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John M. Earp, agent for the Adams Express Company at Lamar, was born in Bowling Green, Ky., March 13, 1856, and is a son of Rev. J. D. and Dorcas C. (Cox) Earp, who were born in one of the New England States and Kentucky, respectively. The former removed to the mother's native State when young, and there he engaged in school teaching, afterwards becoming a Methodist minister. In 1857 they located in Montgomery County, Mo., and in 1869 in Barton County, where their home now is, he being sixty five years of age, and she sixty one. During the war he was falsely reported to be harboring Confed erate soldiers, and some Federal soldiers were detailed to inves tigate the matter. Thinking they saw some soldiers in his house, they opened fire, and he started to run from the house, but was fired upon, and Mr. Earp dropped, it was supposed, dead, and it was thus reported by the men. When it was found that he had not given aid to the Confederates, he was allowed to return home, and was offered any protection. John M. Earp is the sixth of his ten children, and was educated in Lamar. December 23, 1877, he was married to Miss Ida E. Maxwell, a native of John son, Iowa, and by her he has two sons and two daughters. After his marriage, Mr. Earp farmed two years, and then came to Lamar, and was engaged in the transfer business, obtaining in 1880 the contract for hauling all the express matter for the Adams Express Company. In 1885 he was appointed agent for the company at Lamar, and still holds the position, and also does all the transferring. He is local agent for the Consolidated Tank Line Company, and is quite an extensive dealer in salt. He is a Democrat, and a member of the A. O. U. W. and the K. of P.
[Source: History of Hickory, Polk, Cedar, Dade, and Barton County Missouri,Goodspeed Publishing, 1889. Transcribed by Charlotte Slater]


Thomas Egger, cashier of the bank, the firm title being F. Egger & Sons, was born in Green County, Wis., in February, 1859, and is the son of Fredolin Egger, a native of Germany, who came to America when a young man and settled in Wis consin. After remaining in this country a time, he returned to his native country to find a wife in the person of Miss Anna Streiff, whom he brought with him to America. After mer chandising at New Glarus, Wis., until 1874, he moved to Appleton City, St. Clair County, where he opened a bank under the firm name of F. Egger & Co., which was subsequently changed to F. Egger & Sons, and in 1882 to the First National Bank of Appleton City, of which he is president. He became the father of six children, three sons and three daughters. Two of the sons are associated with the father in the Lamar Bank. Thomas Egger, the immediate subject of this sketch, received his educa tion in the common schools and at Milwaukee Academy. From the schoolroom he went into the Bank of Appleton City, but in 1882 the bank at Lamar was started with $25,000 capital, and he was given entire charge of the business. He is a competent business man and a prominent citizen. In his political views he affiliates with the Republican Party. In 1882 he married Miss Mary B. Fry, a native of Chester County, Penn., by whom he has three children, a son and two daughters. In connection with the banking business the firm also handles considerable grain.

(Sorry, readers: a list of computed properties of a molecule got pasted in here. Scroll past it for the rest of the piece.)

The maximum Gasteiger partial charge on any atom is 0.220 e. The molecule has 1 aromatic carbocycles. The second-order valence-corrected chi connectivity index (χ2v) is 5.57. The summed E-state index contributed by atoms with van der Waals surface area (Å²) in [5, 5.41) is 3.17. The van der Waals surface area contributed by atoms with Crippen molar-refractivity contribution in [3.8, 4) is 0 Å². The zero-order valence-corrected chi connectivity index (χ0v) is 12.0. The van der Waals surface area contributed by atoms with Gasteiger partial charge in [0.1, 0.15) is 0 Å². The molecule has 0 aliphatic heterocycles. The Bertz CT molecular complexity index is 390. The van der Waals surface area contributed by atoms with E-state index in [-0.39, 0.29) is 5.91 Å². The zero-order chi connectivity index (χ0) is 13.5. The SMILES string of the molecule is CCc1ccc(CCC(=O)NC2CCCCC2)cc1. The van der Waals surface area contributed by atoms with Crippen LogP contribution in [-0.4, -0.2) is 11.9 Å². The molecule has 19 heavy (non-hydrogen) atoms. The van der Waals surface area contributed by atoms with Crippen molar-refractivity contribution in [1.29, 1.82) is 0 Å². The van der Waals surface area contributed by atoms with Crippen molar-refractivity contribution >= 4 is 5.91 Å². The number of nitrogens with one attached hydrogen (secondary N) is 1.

[Source: History of Hickory, Polk, Cedar, Dade, and Barton County Missouri,Goodspeed Publishing, 1889. Transcribed by Charlotte Slater]


Judge John V. Elder was born in Greencastle, Ind., April 11, 1835, being the son of William J. and Nancy (Vannice) Elder, who were born respectively in Kentucky and Ohio. When a young man, the father went to Hamilton, Ohio, where he was engaged in merchandising, and while there he married Miss Vannice, and in 1833 moved to Greencastle, Ind., where they died in 1841 and 1857, having been earnest members of the Methodist Episcopal Church. John V. Elder, one of their six children, was educated in the public schools of Greencastle. When fourteen years of age, he learned the tinner's trade, at which he worked some twenty two years, coming to Lamar, Mo., in 1867. He was engaged in the hardware business until 1884, and has since followed the occupation of farming, being now the owner of 400 acres of land, all within a mile of Lamar. He is a staunch Republican in politics, and from 1868 to 1870 he was supervisor of registration, and from 1876 to 1878 was judge of the county court, and also filled the position of probate judge for some time. In the spring of 1862 he enlisted in Company D, Fifty fifth In diana Volunteer Infantry and was in the battle of Richmond, Ky., afterward enlisting in the Twentieth Indiana Battalion, Milton A. Osborn commanding, and was discharged at Indianapolis, Ind., in September, 1865. He took an active part in the battles of Nash ville, Jonesboro and Atlanta. He was twice wounded at Nashville, once very severely in the left arm, and slightly in the left side. May 31, 1868, he was married to Miss Mary J. James, a native of Janesville, Wis., who died March 4, 1889, leaving no family.
[Source: History of Hickory, Polk, Cedar, Dade, and Barton County Missouri,Goodspeed Publishing, 1889. Transcribed by Charlotte Slater]

 

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